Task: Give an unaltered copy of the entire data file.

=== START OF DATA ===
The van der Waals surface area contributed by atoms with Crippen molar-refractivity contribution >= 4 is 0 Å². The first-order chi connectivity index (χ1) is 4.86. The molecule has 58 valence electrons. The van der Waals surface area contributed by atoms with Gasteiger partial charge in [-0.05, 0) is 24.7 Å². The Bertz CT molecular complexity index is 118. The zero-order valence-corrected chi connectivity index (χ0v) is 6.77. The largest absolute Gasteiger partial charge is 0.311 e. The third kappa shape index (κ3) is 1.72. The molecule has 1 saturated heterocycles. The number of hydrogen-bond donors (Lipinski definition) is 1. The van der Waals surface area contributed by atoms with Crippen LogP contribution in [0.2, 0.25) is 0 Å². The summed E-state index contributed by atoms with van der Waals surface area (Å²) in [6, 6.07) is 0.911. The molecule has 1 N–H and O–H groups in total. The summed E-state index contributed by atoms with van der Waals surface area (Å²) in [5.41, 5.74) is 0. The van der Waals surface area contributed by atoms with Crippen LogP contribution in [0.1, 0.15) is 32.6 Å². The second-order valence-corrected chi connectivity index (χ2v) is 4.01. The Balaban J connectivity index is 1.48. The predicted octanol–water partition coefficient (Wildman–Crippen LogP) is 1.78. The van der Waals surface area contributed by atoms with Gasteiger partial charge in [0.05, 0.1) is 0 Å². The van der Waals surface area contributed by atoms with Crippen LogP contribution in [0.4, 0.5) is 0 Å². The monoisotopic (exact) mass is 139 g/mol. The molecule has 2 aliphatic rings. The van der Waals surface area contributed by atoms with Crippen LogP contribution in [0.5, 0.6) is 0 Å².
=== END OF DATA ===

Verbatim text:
The van der Waals surface area contributed by atoms with Crippen molar-refractivity contribution >= 4 is 0 Å². The first-order chi connectivity index (χ1) is 4.86. The molecule has 58 valence electrons. The van der Waals surface area contributed by atoms with Gasteiger partial charge in [-0.05, 0) is 24.7 Å². The Bertz CT molecular complexity index is 118. The zero-order valence-corrected chi connectivity index (χ0v) is 6.77. The largest absolute Gasteiger partial charge is 0.311 e. The third kappa shape index (κ3) is 1.72. The molecule has 1 saturated heterocycles. The number of hydrogen-bond donors (Lipinski definition) is 1. The van der Waals surface area contributed by atoms with Crippen LogP contribution in [0.2, 0.25) is 0 Å². The summed E-state index contributed by atoms with van der Waals surface area (Å²) in [6, 6.07) is 0.911. The molecule has 1 N–H and O–H groups in total. The summed E-state index contributed by atoms with van der Waals surface area (Å²) in [5.41, 5.74) is 0. The van der Waals surface area contributed by atoms with Crippen LogP contribution in [0.1, 0.15) is 32.6 Å². The second-order valence-corrected chi connectivity index (χ2v) is 4.01. The Balaban J connectivity index is 1.48. The predicted octanol–water partition coefficient (Wildman–Crippen LogP) is 1.78. The van der Waals surface area contributed by atoms with Gasteiger partial charge in [0.05, 0.1) is 0 Å². The van der Waals surface area contributed by atoms with Crippen LogP contribution in [0.4, 0.5) is 0 Å². The monoisotopic (exact) mass is 139 g/mol. The molecule has 2 aliphatic rings. The van der Waals surface area contributed by atoms with Crippen LogP contribution in [0.5, 0.6) is 0 Å².